Psychologists talk trauma after Ottawa bus crash

Many witnesses to last week’s fatal bus crash had a chance to address any emotional trauma at a special mental health seminar Tuesday night.

Royal hosts talk Tuesday night, says balance is important to recovery

The Royal mental health centre is reaching out to those affected by last week's bus-train crash. 2:36

Many witnesses to last week’s fatal bus crash had a chance to address any emotional trauma at a special mental health seminar Tuesday night.

The Royal Ottawa Mental Health Centre hosted the meeting for people struggling with the aftermath of the crash, which killed six people and injured more than 30 bus passengers.

Gregory Mech said he was on the second level of the double-decker bus when it crashed into a Via Rail passenger train near Fallowfield Station last Wednesday morning.

He said he’s getting back to his job as an IT manager for CBC and working shorter days after taking last week off.

“I’m not fully recovered mentally, but I’m back to work,” he said.

"It really hit home I guess when the victims were identified in person, that's when the full extent of the tragedy hit me quite hard."

Balance important to recovery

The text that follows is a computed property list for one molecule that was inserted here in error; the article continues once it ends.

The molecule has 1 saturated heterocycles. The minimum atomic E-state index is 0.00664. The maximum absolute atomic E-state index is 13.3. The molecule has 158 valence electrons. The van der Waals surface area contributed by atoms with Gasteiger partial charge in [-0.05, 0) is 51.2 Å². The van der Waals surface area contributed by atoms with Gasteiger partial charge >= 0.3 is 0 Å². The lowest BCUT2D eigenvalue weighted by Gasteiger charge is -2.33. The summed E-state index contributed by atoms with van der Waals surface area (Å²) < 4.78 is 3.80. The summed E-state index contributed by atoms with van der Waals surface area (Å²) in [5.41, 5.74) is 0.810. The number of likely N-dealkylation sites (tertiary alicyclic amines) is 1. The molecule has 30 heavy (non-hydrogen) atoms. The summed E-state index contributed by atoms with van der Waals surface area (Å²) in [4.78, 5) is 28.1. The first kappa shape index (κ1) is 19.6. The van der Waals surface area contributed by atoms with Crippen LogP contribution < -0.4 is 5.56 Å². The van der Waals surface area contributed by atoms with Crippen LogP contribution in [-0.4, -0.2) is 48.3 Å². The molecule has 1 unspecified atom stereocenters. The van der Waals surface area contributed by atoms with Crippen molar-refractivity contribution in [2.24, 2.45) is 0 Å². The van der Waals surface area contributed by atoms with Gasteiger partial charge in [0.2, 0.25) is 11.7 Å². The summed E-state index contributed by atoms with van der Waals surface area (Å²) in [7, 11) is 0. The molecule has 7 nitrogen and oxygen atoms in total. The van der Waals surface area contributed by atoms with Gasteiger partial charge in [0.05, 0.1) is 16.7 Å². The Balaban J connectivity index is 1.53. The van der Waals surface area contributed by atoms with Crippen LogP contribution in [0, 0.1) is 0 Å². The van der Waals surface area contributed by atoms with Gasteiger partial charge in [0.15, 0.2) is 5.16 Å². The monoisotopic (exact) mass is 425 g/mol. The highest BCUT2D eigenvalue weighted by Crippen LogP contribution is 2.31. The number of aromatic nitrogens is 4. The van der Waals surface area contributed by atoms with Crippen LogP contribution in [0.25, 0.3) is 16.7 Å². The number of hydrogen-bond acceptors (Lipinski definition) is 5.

Dr. Luis Oliver, a clinical psychologist at the Royal, said it’s important to find balance when you’re dealing with a traumatic incident.

A makeshift memorial was created along the train tracks where the collision happened, near the intersection of Fallowfield Road and Woodroffe Avenue in Ottawa. (Kristy Kirkup/CBC)

"To pretend like nothing happened doesn't work for people, to numb out and deny what's going on,” he said. “On the other hand, to let it overpower you and take over your life isn't good either."

Mech said the last week has been an “emotional roller-coaster” but he’s starting to feel better. He said he’s trying to focus on the positive as he moves on.

"Compared to the others that have perished or were gravely injured, I'm very fortunate," he said.

"That's the one word that's in my brain now is fortunate."

Three psychologists, including Dr. Oliver, spoke at the Royal’s auditorium at 1145 Carling Ave. from 7 p.m. to 8:30 p.m.

Dealing with trauma

The City of Ottawa has posted phone numbers to a number of places people can go to for help should they be in need of help after a traumatic event like the bus crash.

The Distress Centre answers calls 24 hours a day, seven days a week, with crisis line specialists providing confidential support. They can be reached at 613-238-3311.

The Mental Health Crisis Line answers calls for people ages 16 or older 24 hours a day, seven days a week. Callers can reach the line at 613-722-6914.

Tel-Aide Outaouais offers French-language mental health telephone support from 8 a.m. to midnight every day. Ottawa residents can call 613-741-6433 and Gatineau residents can contact 819-775-3223.

The Kids Help Phone (1-800-668-6868) provides confidential 24/7 phone and web counselling for children ages 20 and under.

The Youth Services Bureau (YSB) provides youth and family counselling, crisis support and a 24/7 crisis line at 613-260-2360.


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